### The Bernoulli Equation

The Bernoulli Equation The most used and the most abused equation in fluid mechanics. Newton s Second Law: F = ma In general, most real flows are 3-D, unsteady (x, y, z, t; r,θ, z, t; etc) Let consider

### Applied Fluid Mechanics

Applied Fluid Mechanics 1. The Nature of Fluid and the Study of Fluid Mechanics 2. Viscosity of Fluid 3. Pressure Measurement 4. Forces Due to Static Fluid 5. Buoyancy and Stability 6. Flow of Fluid and

### Lecture 3 The energy equation

Lecture 3 The energy equation Dr Tim Gough: t.gough@bradford.ac.uk General information Lab groups now assigned Timetable up to week 6 published Is there anyone not yet on the list? Week 3 Week 4 Week 5

### Marine Hydrodynamics Prof.TrilochanSahoo Department of Ocean Engineering and Naval Architecture Indian Institute of Technology, Kharagpur

Marine Hydrodynamics Prof.TrilochanSahoo Department of Ocean Engineering and Naval Architecture Indian Institute of Technology, Kharagpur Lecture - 10 Source, Sink and Doublet Today is the tenth lecture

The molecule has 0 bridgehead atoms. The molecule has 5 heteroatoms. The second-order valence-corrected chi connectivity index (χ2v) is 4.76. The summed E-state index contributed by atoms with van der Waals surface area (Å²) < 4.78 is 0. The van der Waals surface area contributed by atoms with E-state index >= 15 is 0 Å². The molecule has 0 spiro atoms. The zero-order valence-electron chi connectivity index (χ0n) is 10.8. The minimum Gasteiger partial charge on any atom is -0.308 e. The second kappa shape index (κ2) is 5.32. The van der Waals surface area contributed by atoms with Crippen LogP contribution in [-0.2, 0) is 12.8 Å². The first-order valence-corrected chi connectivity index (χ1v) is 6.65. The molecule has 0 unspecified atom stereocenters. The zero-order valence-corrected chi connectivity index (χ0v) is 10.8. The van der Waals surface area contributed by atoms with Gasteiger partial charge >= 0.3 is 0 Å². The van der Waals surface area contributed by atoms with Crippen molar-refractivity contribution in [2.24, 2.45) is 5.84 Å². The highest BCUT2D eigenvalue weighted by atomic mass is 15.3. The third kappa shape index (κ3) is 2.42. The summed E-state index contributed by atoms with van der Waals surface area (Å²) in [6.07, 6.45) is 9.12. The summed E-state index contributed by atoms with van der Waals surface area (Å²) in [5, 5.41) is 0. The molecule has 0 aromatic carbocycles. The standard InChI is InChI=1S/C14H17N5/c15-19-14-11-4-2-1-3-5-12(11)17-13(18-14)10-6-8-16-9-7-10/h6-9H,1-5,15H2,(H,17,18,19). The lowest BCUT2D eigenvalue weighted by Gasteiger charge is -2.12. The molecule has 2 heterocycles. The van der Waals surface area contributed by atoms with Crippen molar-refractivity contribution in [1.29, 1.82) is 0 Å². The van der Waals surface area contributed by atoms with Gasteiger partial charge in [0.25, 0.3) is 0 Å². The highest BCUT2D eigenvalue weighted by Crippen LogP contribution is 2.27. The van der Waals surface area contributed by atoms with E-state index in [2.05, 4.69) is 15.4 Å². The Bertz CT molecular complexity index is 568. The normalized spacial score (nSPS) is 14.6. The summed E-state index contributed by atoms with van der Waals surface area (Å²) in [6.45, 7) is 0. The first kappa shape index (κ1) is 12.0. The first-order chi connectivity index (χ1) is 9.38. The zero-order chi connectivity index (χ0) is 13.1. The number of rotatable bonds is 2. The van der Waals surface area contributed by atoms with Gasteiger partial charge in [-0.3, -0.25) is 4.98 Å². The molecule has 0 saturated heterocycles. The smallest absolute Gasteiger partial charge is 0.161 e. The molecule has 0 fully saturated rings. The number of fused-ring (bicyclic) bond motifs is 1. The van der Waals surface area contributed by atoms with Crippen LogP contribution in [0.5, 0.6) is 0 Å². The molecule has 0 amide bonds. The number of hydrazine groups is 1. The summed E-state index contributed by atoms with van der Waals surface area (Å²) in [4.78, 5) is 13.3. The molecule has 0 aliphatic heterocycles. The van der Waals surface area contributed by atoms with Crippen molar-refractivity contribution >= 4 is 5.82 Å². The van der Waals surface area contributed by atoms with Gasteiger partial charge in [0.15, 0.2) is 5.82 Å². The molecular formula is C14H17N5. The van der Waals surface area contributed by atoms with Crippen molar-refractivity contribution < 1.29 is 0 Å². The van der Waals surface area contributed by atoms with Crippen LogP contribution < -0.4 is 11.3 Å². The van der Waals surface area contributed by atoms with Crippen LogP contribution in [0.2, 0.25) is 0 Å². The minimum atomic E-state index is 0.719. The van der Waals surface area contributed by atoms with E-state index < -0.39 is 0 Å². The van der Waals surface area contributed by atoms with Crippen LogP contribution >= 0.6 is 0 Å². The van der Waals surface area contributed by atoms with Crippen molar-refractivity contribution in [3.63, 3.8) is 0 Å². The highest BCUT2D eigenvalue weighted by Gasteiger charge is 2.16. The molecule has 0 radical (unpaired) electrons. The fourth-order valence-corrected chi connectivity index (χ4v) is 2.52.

### Chemical Reaction Engineering Prof. Jayant Modak Department of Chemical Engineering Indian Institute of Science, Bangalore

Chemical Reaction Engineering Prof. Jayant Modak Department of Chemical Engineering Indian Institute of Science, Bangalore Lecture No. #40 Problem solving: Reactor Design Friends, this is our last session

### ME411 Engineering Measurement & Instrumentation. Winter 2017 Lecture 11

ME411 Engineering Measurement & Instrumentation Winter 2017 Lecture 11 1 Flow Measurement Identify an effect that depends on flow rate Process control requires accurate measurement of flow control Mixing

### Steam and Gas Power Systems Prof. Ravi Kumar Department Of Mechanical and Industrial Engineering Indian Institute of Technology - Roorkee

Steam and Gas Power Systems Prof. Ravi Kumar Department Of Mechanical and Industrial Engineering Indian Institute of Technology - Roorkee Module No # 05 Lecture No # 23 Impulse Steam Turbine Hello I welcome